Reply 4, posted (5 years 1 month 22 hours ago) and read 6775 times:



Quoting LTBEWR (Reply 3):
Why are they drinking so much?

It's just the same with sailors, jazz and rockstars on tour, military; you are away from home and family, unregular working hours, usually not the types to go and read a book in their spare time, then there are some typical options for entertainment.



nobody has ever died from hard work, but why take the risk?
User currently offlineHAMAD From United Arab Emirates, joined Apr 2000, 1160 posts, RR: 7
Reply 5, posted (5 years 1 month 21 hours ago) and read 6684 times:

i was on a southwest flight, full of college students from PHX - SAN, and the flight attendants at some point started carding some of the passengers, which was funny..


PHX - i miss spotting
User currently offlineMilesDependent From Australia, joined Sep 2001, 860 posts, RR: 0
Reply 6, posted (5 years 1 month 21 hours ago) and read 6632 times:

I remember flying GOV-DRW on a QF 146 a few years ago. The F/As spent the entire flight going back and forth serving booze to a plane full of rowdy miners... Was quite entertaining. Was like a party flight!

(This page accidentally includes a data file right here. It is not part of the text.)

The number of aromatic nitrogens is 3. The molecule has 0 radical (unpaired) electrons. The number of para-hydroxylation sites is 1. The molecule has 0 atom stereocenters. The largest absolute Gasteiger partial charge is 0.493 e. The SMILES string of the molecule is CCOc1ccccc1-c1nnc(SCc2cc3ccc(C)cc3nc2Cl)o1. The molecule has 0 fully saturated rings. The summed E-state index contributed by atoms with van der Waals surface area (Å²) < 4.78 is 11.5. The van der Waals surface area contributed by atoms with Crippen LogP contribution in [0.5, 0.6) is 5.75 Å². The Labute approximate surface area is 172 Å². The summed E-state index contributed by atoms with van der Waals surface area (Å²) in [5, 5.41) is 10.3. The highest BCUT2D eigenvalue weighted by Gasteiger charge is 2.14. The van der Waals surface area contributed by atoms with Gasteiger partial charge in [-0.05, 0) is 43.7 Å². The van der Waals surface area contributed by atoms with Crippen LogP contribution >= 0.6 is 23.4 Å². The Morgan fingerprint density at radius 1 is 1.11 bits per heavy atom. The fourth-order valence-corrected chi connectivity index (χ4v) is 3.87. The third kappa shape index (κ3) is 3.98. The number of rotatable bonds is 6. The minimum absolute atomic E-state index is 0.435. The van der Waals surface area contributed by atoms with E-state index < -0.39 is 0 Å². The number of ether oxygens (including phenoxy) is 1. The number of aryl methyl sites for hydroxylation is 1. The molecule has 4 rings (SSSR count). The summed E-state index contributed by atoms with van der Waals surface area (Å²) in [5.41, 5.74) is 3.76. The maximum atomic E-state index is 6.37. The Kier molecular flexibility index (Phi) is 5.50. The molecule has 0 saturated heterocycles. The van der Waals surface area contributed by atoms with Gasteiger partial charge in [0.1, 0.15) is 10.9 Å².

User currently offlineMEA-707 From Netherlands, joined Nov 1999, 4353 posts, RR: 35
Reply 7, posted (5 years 1 month 21 hours ago) and read 6623 times:



Quoting HAMAD (Reply 5):
carding

Carding?? you mean this ? http://en.wikipedia.org/wiki/Carding



nobody has ever died from hard work, but why take the risk?
User currently offlineMilesDependent From Australia, joined Sep 2001, 860 posts, RR: 0
Reply 8, posted (5 years 1 month 21 hours ago) and read 6606 times:



Quoting MEA-707 (Reply 7):
Carding?? you mean this ? http://en.wikipedia.org/wiki/Carding

LOL -

Carding is an Americanism for checking someone's photo ID to prove they are 21


User currently offlineSimairlinenet From United States of America, joined Oct 2005, 922 posts, RR: 2
Reply 9, posted (5 years 1 month 19 hours ago) and read 6292 times:



Quoting LTBEWR (Reply 3):
Are the mining towns 'dry' (ie: no legal sales of alcohol?) or have very restrictive access to alcohol?

Yes, exactly. Air Transport World had an article on this a few months ago--Australia has one of the highest rates of air rage in the world.